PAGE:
Kleenex’s Paper Dresses campaign has been plodding along nicely since its launch in 2009, demonstrating just how dextrous Kiwi fashion students can be with masses of toilet paper. This year's campaign, however, has upped the ante thanks to a collaborative effort between Ogilvy, Kimberly-Clark and TVNZ that seeks to directly engage and interact with the mainstream public over the course of nine months.
Jason Biggs, senior brand manager at Kimberly-Clark, says the aim was to broaden the exposure and appeal of Paper Dresses and create audience engagement in Kleenex Cottonelle toilet paper’s ‘supplier partner’ sponsorship of New Zealand Fashion Week.
The competition has traditionally involved top students from NZ Fashion Tech fashioning dresses from Kleenex toilet paper, the top three showcasing their wares on the runway of New Zealand Fashion Week. And, if you’re trying to get the message across that your particular brand of toilet paper is both soft and strong, which the Kleenex Cottonelle brand is, crafting wearable dresses from the white strips isn’t a bad way to do that. But this year, to really drive home that message, Kimberly-Clark, TVNZ and Ogilvy sought an execution that would speak to the brand’s target audience across a more diverse range of channels.
To do that, they created three stages of an integrated advertising, sponsorship, online and PR campaign running from February to October — the result of which, Biggs believes, has "made the story even more relevant to a wider audience".
The first stage ran from March to May and involved the Kleenex Cottonelle brand sponsoring the final season of Desperate Housewives in a bid to reset the conversation it was having with the market.
From May to September, nine mini webisodes charting the journey of three of the designers are being shot, available to view online at TVNZ. Some have also been cut down into 30 second spots for television. Viewers of Good Morning and Breakfast will also have noticed a few extra plugs for the campaign.
Media solutions business development manager at TVNZ, Jodine Small, says Ogilvy and Kimberly-Clark came to TVNZ early with the concept and they worked together to come up with a series of nine 30-second programettes that followed the highs and lows of three students as they embarked on the challenge.
“We shot it in a documentary style and drove viewers to longer-form content at a custom built minisite housed within tvnz.co.nz. The result is an entertaining series where the viewer is engaged with the brand throughout the journey of each student."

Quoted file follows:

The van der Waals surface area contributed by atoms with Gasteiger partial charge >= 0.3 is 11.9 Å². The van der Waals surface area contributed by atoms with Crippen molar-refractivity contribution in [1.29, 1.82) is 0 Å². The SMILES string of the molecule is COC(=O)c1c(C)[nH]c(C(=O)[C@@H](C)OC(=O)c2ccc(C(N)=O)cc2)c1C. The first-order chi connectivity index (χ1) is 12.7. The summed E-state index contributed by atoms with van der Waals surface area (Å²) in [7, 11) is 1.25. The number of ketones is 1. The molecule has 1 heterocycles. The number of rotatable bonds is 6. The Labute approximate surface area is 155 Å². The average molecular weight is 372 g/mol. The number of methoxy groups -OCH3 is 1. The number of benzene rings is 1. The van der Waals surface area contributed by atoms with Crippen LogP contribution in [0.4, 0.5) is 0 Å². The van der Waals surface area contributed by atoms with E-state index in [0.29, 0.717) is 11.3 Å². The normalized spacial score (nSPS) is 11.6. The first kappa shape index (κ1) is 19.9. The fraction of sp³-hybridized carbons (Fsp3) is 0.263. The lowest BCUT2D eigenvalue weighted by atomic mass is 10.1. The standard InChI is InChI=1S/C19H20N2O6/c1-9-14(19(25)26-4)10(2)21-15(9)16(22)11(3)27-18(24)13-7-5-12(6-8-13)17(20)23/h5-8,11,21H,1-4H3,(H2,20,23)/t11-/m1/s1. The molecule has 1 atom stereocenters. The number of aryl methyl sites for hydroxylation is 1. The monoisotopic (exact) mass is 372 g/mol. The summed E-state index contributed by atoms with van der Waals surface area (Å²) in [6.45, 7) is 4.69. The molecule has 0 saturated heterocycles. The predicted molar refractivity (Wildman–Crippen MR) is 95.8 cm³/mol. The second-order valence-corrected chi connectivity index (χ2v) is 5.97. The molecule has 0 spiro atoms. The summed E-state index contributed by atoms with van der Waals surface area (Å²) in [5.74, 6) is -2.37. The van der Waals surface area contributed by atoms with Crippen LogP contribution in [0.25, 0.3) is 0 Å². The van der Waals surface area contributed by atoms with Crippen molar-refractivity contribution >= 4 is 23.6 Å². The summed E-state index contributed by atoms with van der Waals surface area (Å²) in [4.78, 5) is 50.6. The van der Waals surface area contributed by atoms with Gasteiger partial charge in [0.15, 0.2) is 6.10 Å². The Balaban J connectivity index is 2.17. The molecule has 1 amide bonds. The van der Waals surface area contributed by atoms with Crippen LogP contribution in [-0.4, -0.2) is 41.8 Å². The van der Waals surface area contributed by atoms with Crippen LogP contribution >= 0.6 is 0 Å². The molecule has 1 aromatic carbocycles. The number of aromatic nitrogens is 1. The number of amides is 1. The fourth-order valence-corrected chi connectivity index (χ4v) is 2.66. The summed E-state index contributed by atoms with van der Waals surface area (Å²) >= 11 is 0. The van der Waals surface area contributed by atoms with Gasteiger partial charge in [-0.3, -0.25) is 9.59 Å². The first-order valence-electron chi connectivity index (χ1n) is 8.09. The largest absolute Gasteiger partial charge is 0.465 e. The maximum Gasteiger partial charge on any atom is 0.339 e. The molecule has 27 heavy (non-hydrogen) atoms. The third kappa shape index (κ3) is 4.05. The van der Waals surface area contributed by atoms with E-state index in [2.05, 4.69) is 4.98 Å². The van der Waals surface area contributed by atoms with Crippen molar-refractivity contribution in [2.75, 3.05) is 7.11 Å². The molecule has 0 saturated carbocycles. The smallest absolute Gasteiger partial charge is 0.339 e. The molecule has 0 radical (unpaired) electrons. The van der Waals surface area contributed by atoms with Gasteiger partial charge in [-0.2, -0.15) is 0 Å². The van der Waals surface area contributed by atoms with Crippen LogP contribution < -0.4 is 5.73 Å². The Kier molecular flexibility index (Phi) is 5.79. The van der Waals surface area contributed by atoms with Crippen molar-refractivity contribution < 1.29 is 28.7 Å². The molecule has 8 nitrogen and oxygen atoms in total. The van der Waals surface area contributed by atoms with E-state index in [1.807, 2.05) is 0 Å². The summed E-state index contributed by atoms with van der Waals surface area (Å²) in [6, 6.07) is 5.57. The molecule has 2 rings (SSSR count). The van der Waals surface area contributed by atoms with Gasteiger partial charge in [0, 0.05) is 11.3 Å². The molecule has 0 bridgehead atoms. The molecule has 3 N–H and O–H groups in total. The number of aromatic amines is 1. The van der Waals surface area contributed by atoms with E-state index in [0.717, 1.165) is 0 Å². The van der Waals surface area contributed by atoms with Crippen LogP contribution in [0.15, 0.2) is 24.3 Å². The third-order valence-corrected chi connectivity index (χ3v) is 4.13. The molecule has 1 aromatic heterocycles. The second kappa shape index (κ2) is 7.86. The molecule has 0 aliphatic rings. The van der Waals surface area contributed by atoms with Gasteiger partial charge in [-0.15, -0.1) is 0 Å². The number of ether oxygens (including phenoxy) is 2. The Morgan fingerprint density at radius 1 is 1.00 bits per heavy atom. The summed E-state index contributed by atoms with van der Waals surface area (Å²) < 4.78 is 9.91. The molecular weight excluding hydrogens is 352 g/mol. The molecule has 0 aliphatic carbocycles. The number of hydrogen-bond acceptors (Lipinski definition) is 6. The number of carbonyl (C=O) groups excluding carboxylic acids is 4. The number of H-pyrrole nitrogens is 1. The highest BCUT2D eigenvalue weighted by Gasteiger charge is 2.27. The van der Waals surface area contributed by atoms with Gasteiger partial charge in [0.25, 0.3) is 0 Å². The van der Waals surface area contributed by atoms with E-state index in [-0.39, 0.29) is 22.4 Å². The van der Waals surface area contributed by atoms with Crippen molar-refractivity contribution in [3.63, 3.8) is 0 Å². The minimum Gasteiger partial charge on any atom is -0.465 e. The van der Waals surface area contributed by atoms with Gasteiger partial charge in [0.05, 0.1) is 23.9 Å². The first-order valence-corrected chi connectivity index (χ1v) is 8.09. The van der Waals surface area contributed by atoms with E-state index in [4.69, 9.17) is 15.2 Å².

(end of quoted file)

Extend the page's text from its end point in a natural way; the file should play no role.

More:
Small adds the programettes have succeeded in building a new conversation platform for Kleenex Cottonelle by giving it a point of difference in what she describes as a”low-involvement but highly competitive category”.
Ogilvy group account director, Simon Wedde, says the secret of great communication has always been brands that tell compelling stories and stand for something, and he reckons Paper Dresses does both.
"This was a huge personal journey for these young designers, so the documentary style Gina and the TVNZ team adopted was the perfect way to let their stories unfold," he says. "This is a fresh approach to an intriguing, non-traditional advertising idea, so partnering with TVNZ was a perfect fit."
As part of its public engagement strategy, this year the public can go online and vote on their favourite dress from the three finalists, when the last three episodes of the ad campaign go to air this Sunday. Those finalists are Aucklanders Kapi Fonua and Kei Ho, and Wellingtonian Tanya Jeffrey.
As in previous years, the little white numbers from the three finalists will be showcased on the runway of New Zealand Fashion Week in September. Further driving the public’s engagement, this year one voter will win a pampered weekend at New Zealand Fashion Week.
The third and final stage of the campaign crops up in October with the airing of the final TVC of one of the dresses and the sale on Trade Me of a cloth replica of the winning dress. Supermarket sampling activity will be aligned with this stage.
Small says content integration is becoming more widely requested and accepted.
“We’re seeing new levels of integration into international and local shows and also creating specific content for brands. Great brands understand that the magic of television is in the storytelling which goes straight to the heart of viewers. And television is not just on one screen anymore – it’s on your computer, tablet or mobile.”